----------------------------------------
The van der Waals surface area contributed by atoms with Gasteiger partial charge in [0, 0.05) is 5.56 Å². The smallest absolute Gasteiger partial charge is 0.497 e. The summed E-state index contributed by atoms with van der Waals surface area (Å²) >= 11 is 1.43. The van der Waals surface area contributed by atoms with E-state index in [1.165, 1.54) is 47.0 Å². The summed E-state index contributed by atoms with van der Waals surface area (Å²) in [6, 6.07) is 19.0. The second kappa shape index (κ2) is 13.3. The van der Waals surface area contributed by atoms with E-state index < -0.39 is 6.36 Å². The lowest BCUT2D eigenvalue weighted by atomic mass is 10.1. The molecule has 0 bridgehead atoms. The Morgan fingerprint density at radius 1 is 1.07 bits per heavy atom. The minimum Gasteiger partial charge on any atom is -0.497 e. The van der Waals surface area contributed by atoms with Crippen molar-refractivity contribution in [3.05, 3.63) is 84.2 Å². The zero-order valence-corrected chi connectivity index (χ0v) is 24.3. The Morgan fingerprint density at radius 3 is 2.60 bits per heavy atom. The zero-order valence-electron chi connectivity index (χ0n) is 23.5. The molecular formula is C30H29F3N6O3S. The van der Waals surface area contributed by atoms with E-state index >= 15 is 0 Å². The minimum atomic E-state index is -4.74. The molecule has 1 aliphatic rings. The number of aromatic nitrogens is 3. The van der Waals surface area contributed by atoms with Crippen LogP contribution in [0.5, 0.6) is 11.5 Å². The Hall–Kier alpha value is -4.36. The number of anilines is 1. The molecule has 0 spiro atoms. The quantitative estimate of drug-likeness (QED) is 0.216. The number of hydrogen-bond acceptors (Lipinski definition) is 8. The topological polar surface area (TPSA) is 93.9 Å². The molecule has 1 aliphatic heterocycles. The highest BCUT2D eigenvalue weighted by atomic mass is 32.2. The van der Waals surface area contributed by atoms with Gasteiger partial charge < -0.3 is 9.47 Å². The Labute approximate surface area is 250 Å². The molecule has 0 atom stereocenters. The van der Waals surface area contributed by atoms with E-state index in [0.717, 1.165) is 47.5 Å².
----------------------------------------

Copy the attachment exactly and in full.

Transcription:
The van der Waals surface area contributed by atoms with Gasteiger partial charge in [0, 0.05) is 5.56 Å². The smallest absolute Gasteiger partial charge is 0.497 e. The summed E-state index contributed by atoms with van der Waals surface area (Å²) >= 11 is 1.43. The van der Waals surface area contributed by atoms with E-state index in [1.165, 1.54) is 47.0 Å². The summed E-state index contributed by atoms with van der Waals surface area (Å²) in [6, 6.07) is 19.0. The second kappa shape index (κ2) is 13.3. The van der Waals surface area contributed by atoms with E-state index < -0.39 is 6.36 Å². The lowest BCUT2D eigenvalue weighted by atomic mass is 10.1. The molecule has 0 bridgehead atoms. The Morgan fingerprint density at radius 1 is 1.07 bits per heavy atom. The minimum Gasteiger partial charge on any atom is -0.497 e. The van der Waals surface area contributed by atoms with Crippen molar-refractivity contribution in [3.05, 3.63) is 84.2 Å². The zero-order valence-corrected chi connectivity index (χ0v) is 24.3. The Morgan fingerprint density at radius 3 is 2.60 bits per heavy atom. The zero-order valence-electron chi connectivity index (χ0n) is 23.5. The molecular formula is C30H29F3N6O3S. The van der Waals surface area contributed by atoms with E-state index >= 15 is 0 Å². The minimum atomic E-state index is -4.74. The molecule has 1 aliphatic rings. The number of aromatic nitrogens is 3. The van der Waals surface area contributed by atoms with Crippen LogP contribution in [0.5, 0.6) is 11.5 Å². The Hall–Kier alpha value is -4.36. The number of anilines is 1. The molecule has 0 spiro atoms. The quantitative estimate of drug-likeness (QED) is 0.216. The number of hydrogen-bond acceptors (Lipinski definition) is 8. The topological polar surface area (TPSA) is 93.9 Å². The molecule has 1 aliphatic heterocycles. The highest BCUT2D eigenvalue weighted by atomic mass is 32.2. The van der Waals surface area contributed by atoms with Gasteiger partial charge < -0.3 is 9.47 Å². The Labute approximate surface area is 250 Å². The molecule has 0 atom stereocenters. The van der Waals surface area contributed by atoms with E-state index in [0.717, 1.165) is 47.5 Å².